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film review

Nick (Frank Hakaj), Alexei (David Ivanov) and Frankie (Harris Dickinson) in Beach Rats.

Director Eliza Hittman is becoming the auteur of coastal Brooklyn. Her first feature, 2013's It Felt Like Love, captured the languid summer ennui of Flatbush and deep Brooklyn. The milieu is similar for her latest, stunning feature, Beach Rats, which opens this week.

The film's premiere at the Sundance Film Festival won Hittman the directing award, and it is little wonder why. With Beach Rats the director homes in on the neon-lit boredom of Coney Island and transports her audience to the handball courts of Gerritsen Beach in far south Brooklyn. Here, the young men of the film lope through the summer nights fuelled by OxyContin, vaping like each puff is their last.

British actor Harris Dickinson stars as Frankie, a young Adonis of a beach bro who has sex with men but doesn't identify as gay. Considering the working-class, deeply homophobic community he's grown up in, this equivocation is not altogether surprising. His cruising can't happen on the beach during the day like it can for his friends. His lust is relegated to chat rooms and bushes, though the shame that so often accompanies narratives such as this is harder to locate. The camera lingers on his full lips and almost gets lost in his sad blue eyes. So, too, do the men who lean in closer to their webcams to see Frankie, who purposely sits in shadow.

There is no "coming out" for a guy such as Frankie, who is bound by blood and class to the machismo that surrounds him. Instead, he's saddled with a dying dad, an unwitting beard (the superb Madeline Weinstein) and a younger sister (Nicole Flyus) who gets to experience first love with a simplicity Frankie quietly envies. Conventional ideas of romance – such as fireworks and swing sets – are merely corny when they can't apply to you.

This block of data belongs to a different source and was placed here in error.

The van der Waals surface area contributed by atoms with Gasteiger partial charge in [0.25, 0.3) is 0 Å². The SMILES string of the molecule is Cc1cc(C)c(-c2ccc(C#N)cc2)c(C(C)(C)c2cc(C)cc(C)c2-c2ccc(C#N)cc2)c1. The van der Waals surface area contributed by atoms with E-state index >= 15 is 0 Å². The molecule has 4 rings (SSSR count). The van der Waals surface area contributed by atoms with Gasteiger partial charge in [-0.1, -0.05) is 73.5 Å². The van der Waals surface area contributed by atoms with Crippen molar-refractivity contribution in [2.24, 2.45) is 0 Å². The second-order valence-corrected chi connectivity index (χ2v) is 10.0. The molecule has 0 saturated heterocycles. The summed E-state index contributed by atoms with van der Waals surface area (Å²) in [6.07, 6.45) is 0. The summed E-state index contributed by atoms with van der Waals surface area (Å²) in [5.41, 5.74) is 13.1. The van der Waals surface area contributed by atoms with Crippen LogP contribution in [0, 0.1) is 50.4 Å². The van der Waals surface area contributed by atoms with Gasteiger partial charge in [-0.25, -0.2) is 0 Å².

It Felt Like Love was a visually lush anti-morality play about a young girl desperately wanting any kind of sexual awakening to happen – good or bad. In keeping with Hittman's resistance to moralism, Beach Rats strikes a final chord of ethical ambiguity when one of Frankie's hookups turns into something more sinister. Some audiences will find this incident jarring, while others will recognize that beautiful people can do ugly things.

The cast is largely comprised of amateur actors, which was also the case with It Felt Like Love. Hittman cast non-professionals to play Frankie's friends, whom she found on various handball courts in Brooklyn. However, the film's script was more demanding than that of her first feature and the director realized that at least her leading man would need to be an experienced actor. Dickinson is perfectly cast and the film's mix of skill gives it a gritty realism that heightens the emotional pitch.

Shot in 16 mm by cinematographer Hélène Louvart, Beach Rats has drawn comparisons with Barry Jenkins' Moonlight, Claire Denis' Beau Travail and the films of Larry Clark. It reminded me of the erotic seaside poems of Walt Whitman, and Hittman herself has named Philippe Grandrieux as an inspiration. But Hittman's movie doesn't need these qualifying similarities to make it worth seeing. Beach Rats stands on its own merits as one of the boldest, most original films of the year. It does that incredible thing of making you miss it before it's even over, like fireworks that turn to smoke before you're ready.